I kind of assumed that “Why Quality Journalism Matters,” the title of last night’s Gallatin/NYTimes lecture by Jill Abramson, was the reductive creation of an uninventive event planner. The possibility that Abramson, The Times’ managing editor, would spend an hour and a half talking about decades old common knowledge didn’t cross my mind until she spent an hour and a half doing exactly that.
Nary a forward-looking word was uttered during the lecture, which was instead rife with statements like “there isn’t anything I’m not proud of” and endless listing of award winning articles. The thing is, investigative reporting sets The Times apart and is a legitimately important part of journalism, we get it. But the fact of the matter remains: everyone’s favorite behemoth of in depth reporting can’t really afford to fund it’s habit and that needs to be addressed. But when I asked how The Times plans to pay for their much loved investigative reporting with their growing debt and shrinking revenue, Abramson took five minutes to extol the virtues of investigative reporting. Again.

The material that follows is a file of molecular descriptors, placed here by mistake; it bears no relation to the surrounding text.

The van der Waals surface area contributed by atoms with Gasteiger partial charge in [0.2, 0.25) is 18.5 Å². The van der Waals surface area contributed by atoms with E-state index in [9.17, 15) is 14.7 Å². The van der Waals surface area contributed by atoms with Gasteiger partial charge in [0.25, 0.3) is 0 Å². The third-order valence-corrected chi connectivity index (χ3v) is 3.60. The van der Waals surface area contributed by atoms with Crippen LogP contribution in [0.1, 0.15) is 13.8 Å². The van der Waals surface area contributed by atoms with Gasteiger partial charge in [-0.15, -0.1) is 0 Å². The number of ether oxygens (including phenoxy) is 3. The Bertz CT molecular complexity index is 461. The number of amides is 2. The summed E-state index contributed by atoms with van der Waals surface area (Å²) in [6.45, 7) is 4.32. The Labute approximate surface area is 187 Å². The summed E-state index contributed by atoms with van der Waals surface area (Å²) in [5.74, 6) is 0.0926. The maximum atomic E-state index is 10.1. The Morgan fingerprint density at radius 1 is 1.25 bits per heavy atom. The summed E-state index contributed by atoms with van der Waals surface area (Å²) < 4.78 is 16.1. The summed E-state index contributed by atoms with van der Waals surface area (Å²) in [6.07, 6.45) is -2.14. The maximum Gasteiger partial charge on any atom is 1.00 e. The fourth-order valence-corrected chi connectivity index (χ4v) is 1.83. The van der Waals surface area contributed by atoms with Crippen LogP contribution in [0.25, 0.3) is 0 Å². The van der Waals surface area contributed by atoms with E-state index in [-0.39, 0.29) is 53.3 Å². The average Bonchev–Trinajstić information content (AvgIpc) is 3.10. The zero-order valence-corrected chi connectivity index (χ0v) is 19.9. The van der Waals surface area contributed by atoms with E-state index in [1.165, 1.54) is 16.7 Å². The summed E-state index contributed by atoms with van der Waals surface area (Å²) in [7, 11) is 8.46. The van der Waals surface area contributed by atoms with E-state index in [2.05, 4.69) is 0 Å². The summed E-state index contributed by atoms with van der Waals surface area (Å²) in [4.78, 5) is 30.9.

It was a sidestepping of epic proportions, the sort of proportions that make it impossible not to wonder whether the reason behind it was a complete cluelessness about the answer. Ambramson was right in saying that The Times’ enormous debt isn’t terribly unusual for a company of that age and size. But her apparent unwillingness to even acknowledge that the debt cannot possibly remain static and expenditure should be, i dunno, reconsidered a little bit, created some palpable awkwardness.
But lest we should think that her beloved vessel of well-reported stories is behind the times, questioned about how the paper taps into reader knowledge, Abrams informed us that they allow comments and upload hundreds of pages of reporter-culled documents. If that read a little odd to you, it’s because all it means is that, much like almost every other news site on the internet, users can comment about the content. And they can also read more information found by reporters. More even than in the print edition! Here she is talking about the glories of print to a room illuminated more by screens engaged in Twittering and Liveblogging than by actual light bulbs, and she’s going to ignore the possibility of cost cutting new media tactics like user forums and crowd sourcing almost entirely?